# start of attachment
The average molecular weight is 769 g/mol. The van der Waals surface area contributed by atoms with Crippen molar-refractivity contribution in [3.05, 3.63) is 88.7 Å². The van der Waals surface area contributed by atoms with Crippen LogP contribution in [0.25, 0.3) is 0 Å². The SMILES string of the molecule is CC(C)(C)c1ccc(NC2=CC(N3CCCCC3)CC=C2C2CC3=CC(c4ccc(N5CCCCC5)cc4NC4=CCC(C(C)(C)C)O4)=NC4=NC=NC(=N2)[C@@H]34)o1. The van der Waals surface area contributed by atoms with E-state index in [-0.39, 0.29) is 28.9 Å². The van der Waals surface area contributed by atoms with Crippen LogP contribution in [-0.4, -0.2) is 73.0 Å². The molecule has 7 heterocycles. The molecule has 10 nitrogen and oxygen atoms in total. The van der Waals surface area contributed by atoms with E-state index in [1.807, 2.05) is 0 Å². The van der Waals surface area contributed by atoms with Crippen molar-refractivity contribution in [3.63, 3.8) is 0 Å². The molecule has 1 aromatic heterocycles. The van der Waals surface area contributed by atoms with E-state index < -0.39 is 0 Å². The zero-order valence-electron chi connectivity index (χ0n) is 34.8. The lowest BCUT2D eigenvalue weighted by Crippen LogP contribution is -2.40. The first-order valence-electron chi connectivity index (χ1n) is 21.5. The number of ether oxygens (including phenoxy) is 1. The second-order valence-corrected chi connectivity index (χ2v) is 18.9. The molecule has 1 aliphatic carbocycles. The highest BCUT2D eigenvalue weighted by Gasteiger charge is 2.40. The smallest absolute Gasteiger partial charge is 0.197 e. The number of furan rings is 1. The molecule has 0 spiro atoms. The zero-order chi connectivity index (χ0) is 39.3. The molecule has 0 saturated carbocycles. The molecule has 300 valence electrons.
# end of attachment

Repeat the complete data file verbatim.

The average molecular weight is 769 g/mol. The van der Waals surface area contributed by atoms with Crippen molar-refractivity contribution in [3.05, 3.63) is 88.7 Å². The van der Waals surface area contributed by atoms with Crippen LogP contribution in [0.25, 0.3) is 0 Å². The SMILES string of the molecule is CC(C)(C)c1ccc(NC2=CC(N3CCCCC3)CC=C2C2CC3=CC(c4ccc(N5CCCCC5)cc4NC4=CCC(C(C)(C)C)O4)=NC4=NC=NC(=N2)[C@@H]34)o1. The van der Waals surface area contributed by atoms with E-state index in [-0.39, 0.29) is 28.9 Å². The van der Waals surface area contributed by atoms with Crippen LogP contribution in [-0.4, -0.2) is 73.0 Å². The molecule has 7 heterocycles. The molecule has 10 nitrogen and oxygen atoms in total. The van der Waals surface area contributed by atoms with E-state index in [1.807, 2.05) is 0 Å². The van der Waals surface area contributed by atoms with Crippen molar-refractivity contribution in [3.63, 3.8) is 0 Å². The molecule has 1 aromatic heterocycles. The van der Waals surface area contributed by atoms with E-state index < -0.39 is 0 Å². The zero-order valence-electron chi connectivity index (χ0n) is 34.8. The lowest BCUT2D eigenvalue weighted by Crippen LogP contribution is -2.40. The first-order valence-electron chi connectivity index (χ1n) is 21.5. The number of ether oxygens (including phenoxy) is 1. The second-order valence-corrected chi connectivity index (χ2v) is 18.9. The molecule has 1 aliphatic carbocycles. The highest BCUT2D eigenvalue weighted by Gasteiger charge is 2.40. The smallest absolute Gasteiger partial charge is 0.197 e. The number of furan rings is 1. The molecule has 0 spiro atoms. The zero-order chi connectivity index (χ0) is 39.3. The molecule has 0 saturated carbocycles. The molecule has 300 valence electrons.